While all candidates talked of tackling corruption, Bukele’s appeal resonated the most: he was the only one who openly supported the establishment of an internationally backed anti-corruption body, similar to the International Commission against Impunity in Guatemala. The International Commission against Impunity in El Salvador (CICIES) was created in September 2019, three months after Bukele took office, through an agreement between the Organization of American States (OAS) and the Salvadoran government.

Since the beginning, however, Bukele’s administration was involved in corruption scandals, including over suspected irregular purchases made with emergency funds during the COVID-19 pandemic. Civil society and independent media repeatedly denounced the president for violating his anti-corruption promises.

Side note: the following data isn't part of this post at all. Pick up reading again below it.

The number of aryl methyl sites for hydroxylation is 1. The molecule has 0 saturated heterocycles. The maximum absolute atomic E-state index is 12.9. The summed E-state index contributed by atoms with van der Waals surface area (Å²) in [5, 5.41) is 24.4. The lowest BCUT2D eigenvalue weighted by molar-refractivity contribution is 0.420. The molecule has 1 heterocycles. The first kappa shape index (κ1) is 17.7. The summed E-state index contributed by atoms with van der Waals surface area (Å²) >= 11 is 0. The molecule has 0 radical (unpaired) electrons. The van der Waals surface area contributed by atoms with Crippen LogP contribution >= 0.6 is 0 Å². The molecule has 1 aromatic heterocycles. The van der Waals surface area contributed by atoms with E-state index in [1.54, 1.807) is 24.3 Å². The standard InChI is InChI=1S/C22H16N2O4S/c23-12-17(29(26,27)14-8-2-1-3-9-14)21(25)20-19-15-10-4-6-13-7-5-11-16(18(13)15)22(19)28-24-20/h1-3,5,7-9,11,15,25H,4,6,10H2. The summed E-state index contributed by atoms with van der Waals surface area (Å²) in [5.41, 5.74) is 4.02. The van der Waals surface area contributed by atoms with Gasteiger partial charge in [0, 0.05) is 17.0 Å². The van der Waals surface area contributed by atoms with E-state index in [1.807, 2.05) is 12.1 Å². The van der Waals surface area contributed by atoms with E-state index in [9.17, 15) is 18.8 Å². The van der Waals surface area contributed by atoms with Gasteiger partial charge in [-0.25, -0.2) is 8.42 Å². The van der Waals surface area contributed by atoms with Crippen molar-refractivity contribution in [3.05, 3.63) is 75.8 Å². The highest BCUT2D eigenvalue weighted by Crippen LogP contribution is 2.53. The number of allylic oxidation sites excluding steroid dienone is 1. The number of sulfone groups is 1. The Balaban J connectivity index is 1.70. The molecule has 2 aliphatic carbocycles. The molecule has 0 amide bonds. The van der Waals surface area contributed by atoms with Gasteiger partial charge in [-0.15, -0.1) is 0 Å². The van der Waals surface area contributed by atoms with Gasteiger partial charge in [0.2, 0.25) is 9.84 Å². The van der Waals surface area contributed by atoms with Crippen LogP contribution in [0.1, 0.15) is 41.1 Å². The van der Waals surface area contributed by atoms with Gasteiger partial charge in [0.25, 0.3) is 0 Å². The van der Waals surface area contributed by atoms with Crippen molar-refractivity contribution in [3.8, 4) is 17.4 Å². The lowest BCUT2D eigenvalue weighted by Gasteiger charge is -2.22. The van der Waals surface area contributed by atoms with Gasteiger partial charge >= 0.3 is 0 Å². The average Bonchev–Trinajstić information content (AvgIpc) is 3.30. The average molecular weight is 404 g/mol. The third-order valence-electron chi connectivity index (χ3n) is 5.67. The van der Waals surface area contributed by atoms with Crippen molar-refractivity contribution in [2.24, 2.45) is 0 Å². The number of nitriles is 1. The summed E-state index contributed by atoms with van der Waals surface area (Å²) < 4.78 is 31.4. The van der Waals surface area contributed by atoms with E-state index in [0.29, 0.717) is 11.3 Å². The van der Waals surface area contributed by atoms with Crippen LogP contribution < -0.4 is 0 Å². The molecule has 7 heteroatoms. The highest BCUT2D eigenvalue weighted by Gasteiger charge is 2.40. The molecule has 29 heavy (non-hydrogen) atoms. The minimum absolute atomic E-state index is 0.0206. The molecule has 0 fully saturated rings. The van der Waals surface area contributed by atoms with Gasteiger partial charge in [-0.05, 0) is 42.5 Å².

In less than two years, the CICIES submitted 12 notices to the Attorney General’s Office to investigate the use of funds earmarked for dealing with the pandemic. From November 2020, these led to major investigations by the Attorney General’s Office.

After winning a legislative supermajority, President Bukele felt secure in taking the next step: he got rid of all those annoying checks and balances that might limit corruption and provide accountability. On 1 May, the first day of the new Legislative Assembly, the ruling party voted to dismiss the Attorney General, alongside the five Constitutional Court judges. The Attorney General was replaced with a former government advisor.